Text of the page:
Thomas Jefferson's Mahogany Writing Box
This table was believed to have great historical significance by the family in which it descended for nearly 150 years. Although not made in America, it is surely one of the historically most intriguing objects in the Collection.
Tradition states that Dr. William F. Gallaher of Philadelphia purchased the table from the estate sale of the effects of Governor John Dickinson (1732–1808) of Delaware, and that Dickinson had, in turn, bought it from Thomas Jefferson when Jefferson left Philadelphia in 1776, after writing the Declaration of Independence on it.1There is no surviving record of an estate sale for Governor Dickinson. Dickinson prevented an estate inventory from being taken, so it has not yet been possible to determine if he owned an architect’s table at the time of his death. A signature on the table does indeed confirm that it was owned by the Gallaher family by 1825; the history previous to this time is uncertain. Family tradition also states that Jefferson sent the diagram for this architect’s desk from Monticello to Philadelphia to his wife’s kinsman, Benjamin Randolph, the eminent cabinetmaker. Mrs. Jefferson was a Randolph.
It is possible that at one time Governor Dickinson owned the table and that he, in turn, may have acquired it from Thomas Jefferson. Jefferson wrote the Declaration while living in three rooms on the southwest corner of Market and 7th streets in Philadelphia and recorded that he used a small portable writing desk that had been made in Philadelphia by Randolph, with whom he had resided in 1775.2This small desk was given by Jefferson to his granddaughter Ellen Randolph Coolidge and her husband, Joseph, in 1825 as a wedding gift. Formerly in the Department of State, it is now in the collection of the Smithsonian Institution. See Fitzgerald 1982, fig. V–2; and Silvio A. Bedin, Declaration of Independence Desk: Relic of Revolution (Washington, D.C.: Smithsonian Institution Press, 1981), 57. Another of Jefferson’s writing desks is owned jointly by Monticello and the Department of state (see Acc. No. 85.51). See Stein, 1156–59, for a discussion of Jefferson’s traveling desks. It is not impossible that Jefferson had a large and elaborate imported drawing table such as this one to use as well.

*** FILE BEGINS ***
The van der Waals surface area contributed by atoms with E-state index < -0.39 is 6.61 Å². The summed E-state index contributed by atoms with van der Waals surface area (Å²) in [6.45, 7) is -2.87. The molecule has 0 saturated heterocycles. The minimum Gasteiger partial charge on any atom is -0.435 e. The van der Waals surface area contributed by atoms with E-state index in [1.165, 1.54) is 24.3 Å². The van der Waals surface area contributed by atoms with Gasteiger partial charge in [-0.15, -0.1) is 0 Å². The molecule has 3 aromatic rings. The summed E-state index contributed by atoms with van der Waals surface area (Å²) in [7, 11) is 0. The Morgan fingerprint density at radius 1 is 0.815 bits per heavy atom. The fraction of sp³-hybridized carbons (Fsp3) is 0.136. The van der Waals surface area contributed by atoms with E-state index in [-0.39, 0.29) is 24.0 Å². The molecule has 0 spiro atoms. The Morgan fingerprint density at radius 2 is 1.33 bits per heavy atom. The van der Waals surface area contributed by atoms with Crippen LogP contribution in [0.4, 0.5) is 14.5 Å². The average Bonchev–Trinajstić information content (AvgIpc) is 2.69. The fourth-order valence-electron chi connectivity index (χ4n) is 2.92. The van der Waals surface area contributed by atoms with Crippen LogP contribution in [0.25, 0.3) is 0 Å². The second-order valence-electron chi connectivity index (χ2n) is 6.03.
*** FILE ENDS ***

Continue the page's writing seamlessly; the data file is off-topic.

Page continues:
An architect’s table has always been a specialized piece of furniture. Developed in England in the late 18th century to serve fashionable gentlemen interested in architecture, it commonly had an adjustable drawing board and a sliding drawer for supplies.3Aronson, 31. Both the design and the secondary woods of the Collection’s table indicate, if not conclusively, that this example is of standard English rather than American manufacture. No American-made architect’s tables are recorded.
In recent years, this table has played a vital symbolic role in American history. Since it entered the Department of State’s collection, it has been used for several important ceremonial occasions, most significantly on July 4, 1971. On that Independence Day, President Richard Nixon signed the 26th Amendment, lowering the voting age to eighteen, on the table while it was in the East Room of the White House.
Alexandra W. Rollins
Excerpted from Clement E. Conger, et al. Treasures of State: Fine and Decorative Arts in the Diplomatic Reception Rooms of the U.S. Department of State. New York: H.N. Abrams, 1991.